Arzawa was a region and political entity in Western Anatolia during the Late Bronze Age. In Hittite texts, the term is used to refer both to a particular kingdom and to a loose confederation of states. The chief Arzawan state, whose capital was at Apasa, is often referred to as Arzawa Minor or Arzawa Proper, while the other Arzawa lands included Mira, Hapalla, Wilusa, and the Seha River Land.

Kingdom of Arzawa
1700–1300 BC
Map of the Arzawa and the surrounding kingdoms, c. 1400 BC.
Map of the Arzawa and the surrounding kingdoms, c. 1400 BC.
Common languagesLuwian or related languages
• Late 15th century BC
• Early 14th century BC
• 1320s BC
• 1320–1300 BC
Historical eraBronze Age
• Established
1700 BC
• Disestablished
1300 BC
King Tarkasnawa of Mira, in the Karabel relief, circa 1350 BC

Arzawa is known from contemporary texts documenting its political and military relationships with Egypt and the Hittite Empire. The kingdom had a tumultuous relationship with the Hittites, sometimes allied with them but other times opposing them, in particular in concert with Mycenaean Greece which corresponds to Ahhiyawa of the Hittite sources. During the Amarna Period, Arzawa had achieved sufficient independence that Egypt opened direct diplomatic relations, addressing the Arzawan king Tarhuntaradu as "great king", a title reserved for peers. However, the kingdom was fully subjugated by Mursili II around 1300 BC.

Geography edit

The Kingdom of Arzawa was located in Western Anatolia. Its capital was a coastal city called Apasa, which is believed to have been Ayasuluk Hill at the site of later Ephesus. The hill appears to have been fortified during the Late Bronze Age and contemporary graves suggest that it was a locally important center, though much of the potential ruins are obscured by the later Basilica of St. John.[1][2][3]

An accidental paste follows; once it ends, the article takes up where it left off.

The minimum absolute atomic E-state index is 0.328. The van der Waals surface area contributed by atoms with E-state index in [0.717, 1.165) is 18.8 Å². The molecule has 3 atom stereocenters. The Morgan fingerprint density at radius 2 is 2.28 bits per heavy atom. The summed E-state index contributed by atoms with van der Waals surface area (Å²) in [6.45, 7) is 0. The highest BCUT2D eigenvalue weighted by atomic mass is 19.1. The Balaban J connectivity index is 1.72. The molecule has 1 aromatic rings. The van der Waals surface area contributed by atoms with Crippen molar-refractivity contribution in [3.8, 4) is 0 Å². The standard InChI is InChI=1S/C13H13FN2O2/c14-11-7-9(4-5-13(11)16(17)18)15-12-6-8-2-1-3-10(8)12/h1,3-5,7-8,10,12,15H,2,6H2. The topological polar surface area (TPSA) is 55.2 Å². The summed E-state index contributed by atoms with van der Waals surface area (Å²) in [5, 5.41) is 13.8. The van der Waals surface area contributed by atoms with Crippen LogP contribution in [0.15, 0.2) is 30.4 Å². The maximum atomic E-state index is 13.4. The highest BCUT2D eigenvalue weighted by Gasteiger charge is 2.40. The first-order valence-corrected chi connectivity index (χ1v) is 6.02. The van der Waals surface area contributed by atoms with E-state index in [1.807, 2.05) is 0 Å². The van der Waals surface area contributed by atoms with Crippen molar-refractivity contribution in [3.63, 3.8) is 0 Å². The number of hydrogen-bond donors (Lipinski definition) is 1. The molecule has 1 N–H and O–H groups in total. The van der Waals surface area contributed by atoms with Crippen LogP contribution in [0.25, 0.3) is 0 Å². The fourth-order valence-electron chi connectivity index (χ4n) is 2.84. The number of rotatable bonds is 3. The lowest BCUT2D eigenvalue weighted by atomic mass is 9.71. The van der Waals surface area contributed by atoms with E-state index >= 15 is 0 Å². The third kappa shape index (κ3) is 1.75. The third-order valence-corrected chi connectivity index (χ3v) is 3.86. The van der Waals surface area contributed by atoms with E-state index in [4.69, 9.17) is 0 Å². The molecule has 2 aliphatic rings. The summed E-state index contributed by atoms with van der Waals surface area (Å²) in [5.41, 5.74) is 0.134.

In Hittite texts, the term "Arzawa" is also used more broadly to refer to a group of kingdoms including Arzawa itself. Thus, modern-day scholars sometimes use the terms "Arzawa Minor" or "Arzawa Proper" to designate the main kingdom.[4][1] The other "Arzawa Lands" included Mira, Hapalla, Seha, and in later periods Wilusa as well. At times, the Arzawa Lands appear to have banded together as a loose military confederation, which may have been led by the Kingdom of Arzawa itself. However, they were never fully united as a single kingdom, and did not always operate in solidarity with one another.[1]

History edit

The zenith of the kingdom was during the 15th and 14th centuries BC. The Hittites were then weakened, and Arzawa was an ally of Egypt.

Early history edit

Around 1650 BC, the Hittite old kingdom ruler Hattusili I raided Arzawan territory. Documents regarding this incident provide the earliest known mention of Arzawa, which in this era was spelled as Arzawiya. Around 1550 BC, the Arzawans joined a broader uprising against the Hittite king Ammuna. However, they were subjugated by Tudhaliya I/II around 1400 BC, concurrently with the Assuwa Revolt.[1]